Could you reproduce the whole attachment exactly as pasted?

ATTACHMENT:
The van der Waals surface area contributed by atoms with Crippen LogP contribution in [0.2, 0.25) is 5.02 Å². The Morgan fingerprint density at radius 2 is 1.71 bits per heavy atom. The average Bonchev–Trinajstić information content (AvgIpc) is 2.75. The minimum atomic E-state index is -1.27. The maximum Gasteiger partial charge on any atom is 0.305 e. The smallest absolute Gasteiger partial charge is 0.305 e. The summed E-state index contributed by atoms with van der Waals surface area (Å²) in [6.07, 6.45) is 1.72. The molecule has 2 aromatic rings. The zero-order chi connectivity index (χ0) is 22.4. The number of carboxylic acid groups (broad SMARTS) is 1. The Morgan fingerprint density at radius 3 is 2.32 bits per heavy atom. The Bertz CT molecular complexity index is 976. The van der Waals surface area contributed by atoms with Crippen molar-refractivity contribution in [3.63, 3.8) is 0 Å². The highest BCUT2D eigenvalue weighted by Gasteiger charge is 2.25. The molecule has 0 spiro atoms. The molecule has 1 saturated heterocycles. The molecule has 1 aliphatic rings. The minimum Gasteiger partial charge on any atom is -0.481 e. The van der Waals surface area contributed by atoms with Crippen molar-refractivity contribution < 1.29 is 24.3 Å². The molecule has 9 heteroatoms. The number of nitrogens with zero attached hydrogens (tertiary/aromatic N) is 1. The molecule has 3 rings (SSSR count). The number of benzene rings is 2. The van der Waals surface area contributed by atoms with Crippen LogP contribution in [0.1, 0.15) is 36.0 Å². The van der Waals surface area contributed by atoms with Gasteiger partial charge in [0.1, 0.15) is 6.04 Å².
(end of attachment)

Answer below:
The van der Waals surface area contributed by atoms with Crippen LogP contribution in [0.2, 0.25) is 5.02 Å². The Morgan fingerprint density at radius 2 is 1.71 bits per heavy atom. The average Bonchev–Trinajstić information content (AvgIpc) is 2.75. The minimum atomic E-state index is -1.27. The maximum Gasteiger partial charge on any atom is 0.305 e. The smallest absolute Gasteiger partial charge is 0.305 e. The summed E-state index contributed by atoms with van der Waals surface area (Å²) in [6.07, 6.45) is 1.72. The molecule has 2 aromatic rings. The zero-order chi connectivity index (χ0) is 22.4. The number of carboxylic acid groups (broad SMARTS) is 1. The Morgan fingerprint density at radius 3 is 2.32 bits per heavy atom. The Bertz CT molecular complexity index is 976. The van der Waals surface area contributed by atoms with Crippen molar-refractivity contribution in [3.63, 3.8) is 0 Å². The highest BCUT2D eigenvalue weighted by Gasteiger charge is 2.25. The molecule has 0 spiro atoms. The molecule has 1 saturated heterocycles. The molecule has 1 aliphatic rings. The minimum Gasteiger partial charge on any atom is -0.481 e. The van der Waals surface area contributed by atoms with Crippen molar-refractivity contribution < 1.29 is 24.3 Å². The molecule has 9 heteroatoms. The number of nitrogens with zero attached hydrogens (tertiary/aromatic N) is 1. The molecule has 3 rings (SSSR count). The number of benzene rings is 2. The van der Waals surface area contributed by atoms with Crippen LogP contribution in [0.1, 0.15) is 36.0 Å². The van der Waals surface area contributed by atoms with Gasteiger partial charge in [0.1, 0.15) is 6.04 Å².